B-52H Stratofortress bombers sit on the flightline awaiting maintenance on Barksdale Air Force Base, La., Aug. 9. The B-52 is one of many airframes potential aircrew can choose from during Undergraduate Pilot Training. With its ability to strike anywhere around the globe, the B-52H has stood the test of time. (U.S. Air Force photo/Airman 1st Class Andrew Moua)(RELEASED)
F-15E Strike Eagles assigned to the 389th Fighter Squadron based out of Mountain Home Air Force Base, Id., taxi down the flightline on Barksdale Air Force Base, La., Aug. 9. Its ability to project air superiority and perform its role of air interdiction proves it as one of the best aircraft applicants have to choose from. (U.S. Air Force photo/Airman 1st Class Andrew Moua)(RELEASED)
by Airman 1st Class Andrew Moua
2nd Bomb Wing Public Affairs
8/13/2012 - BARKSDALE AIR FORCE BASE, La. -- Many Airmen join the Air Force with the intent to fly, but with the rigorous competitive process applicants go through, fewer still make the cut to be selected for these jobs.
"I started out as a B-52 crew chief and spent four years working on the aircraft before commissioning through the Reserve Officer Training Corps and reaching my current position," said Capt. Andrew Marshall, 343rd Bomb Squadron navigator instructor. "I have always wanted to fly and I joined thinking about what could help me achieve that goal and give me a leg up over someone else."
The process of being selected for aircrew training is a competitive venture for those wishing to become pilots, navigators, weapons systems officers or combat systems officers.
Some of the commissioned officers who work as aircrew on the B-52H Stratofortress were once prior enlisted members of the Air Force.
When enlisted personnel wish to cross train into becoming aircrew, candidates submit a package through the Air Force Personnel Center or Air Reserve Personnel Center.
Package strength can depend on an applicant's background, such as having a civilian flight license and logging a certain amount of flying hours, volunteer work, or type of school degree. A review board comprised of senior aircrew looks at the submitted package to determine if a candidate is the right fit to be sent to flight school.
"Packages include flight physicals, letters of recommendation, Air Force Officer Qualifying Test scores, which can determine what aircraft you are eligible for, fitness scores, and other job specific qualifications," said Lt. Col. Jeff Stoggsdill, 548th Combat Training Squadron Detachment 1 instructor pilot. "It took me four years from start to finish until I arrived at my new duty station."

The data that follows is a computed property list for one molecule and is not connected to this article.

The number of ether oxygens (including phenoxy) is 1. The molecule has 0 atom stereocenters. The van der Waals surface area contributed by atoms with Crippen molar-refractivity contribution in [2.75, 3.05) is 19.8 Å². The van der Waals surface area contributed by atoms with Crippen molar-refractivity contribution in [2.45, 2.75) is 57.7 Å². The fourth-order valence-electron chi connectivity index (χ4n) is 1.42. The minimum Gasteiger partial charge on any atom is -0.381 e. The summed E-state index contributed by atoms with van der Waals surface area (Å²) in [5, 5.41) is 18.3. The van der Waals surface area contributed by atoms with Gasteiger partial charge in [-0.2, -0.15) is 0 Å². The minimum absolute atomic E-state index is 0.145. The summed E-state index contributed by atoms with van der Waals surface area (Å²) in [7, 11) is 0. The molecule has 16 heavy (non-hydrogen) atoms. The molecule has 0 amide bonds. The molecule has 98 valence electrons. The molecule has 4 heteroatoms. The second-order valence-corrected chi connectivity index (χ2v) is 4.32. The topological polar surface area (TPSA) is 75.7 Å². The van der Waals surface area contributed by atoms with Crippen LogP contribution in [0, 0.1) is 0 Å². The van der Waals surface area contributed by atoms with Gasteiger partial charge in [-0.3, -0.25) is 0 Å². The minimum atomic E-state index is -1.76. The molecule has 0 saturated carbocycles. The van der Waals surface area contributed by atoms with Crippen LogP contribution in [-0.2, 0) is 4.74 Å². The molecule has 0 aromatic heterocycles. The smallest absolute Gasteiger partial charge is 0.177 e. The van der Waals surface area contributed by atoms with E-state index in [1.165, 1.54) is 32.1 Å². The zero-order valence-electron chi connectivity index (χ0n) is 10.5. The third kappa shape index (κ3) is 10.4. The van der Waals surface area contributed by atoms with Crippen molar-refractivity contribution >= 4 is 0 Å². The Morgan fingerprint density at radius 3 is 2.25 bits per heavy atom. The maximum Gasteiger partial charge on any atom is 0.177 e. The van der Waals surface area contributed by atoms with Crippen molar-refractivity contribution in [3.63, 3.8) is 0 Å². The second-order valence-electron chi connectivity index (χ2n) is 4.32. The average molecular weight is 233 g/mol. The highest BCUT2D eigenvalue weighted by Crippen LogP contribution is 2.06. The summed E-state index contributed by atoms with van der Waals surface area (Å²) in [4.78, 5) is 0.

Aircrew candidates compete within their service component, active duty against active duty, guardsmen against guardsmen and reservists against reservists said Marshall.
"If they're looking at two candidates and comparing their applications, the one who already has time in service is more likely to be selected," said Stoggsdill.
Once candidates are selected, they attend Undergraduate Pilot Training, Undergraduate Navigator Training, or Combat Systems Officer Undergraduate Flying Training. As graduation draws closer, a night known as "Drop Night" is when students find out what aircraft they've been assigned to, and shortly afterwards they'll head to their designated training base.
"When I went through pilot training it was for general aviation and covered the basic aspects of flying," said Stoggsdill. "The training program curriculum has changed to encompass all types of aircraft so students are more familiar with the different airframes they could be assigned to."
All students who have been assigned to the B-52 are sent here to the 11th Bomb Squadron where they learn the specifics of the aircraft.
"Here at the 11th Bomb Squadron we train all B-52H pilots, navigators and CSOs," said Capt. John Boos, 11th Bomb Squadron student affairs flight commander. "The training here is approximately eight to nine months long, during which they'll learn their specific duties; learning the basics of the plane, tests in the flight simulator and familiarizing themselves with the weapons and navigation systems."
Overall, the transition from enlisted Airmen to commissioned aircrew is a tough but not impossible feat to achieve.
"For anyone wishing to cross over and become an aircrew member, I'd say to keep doing what you're doing," Stoggsdill said. "Be the best at your job, get your degree and study hard for the AFOQT. All of that shows the board you really want to fly; it's all about dedication."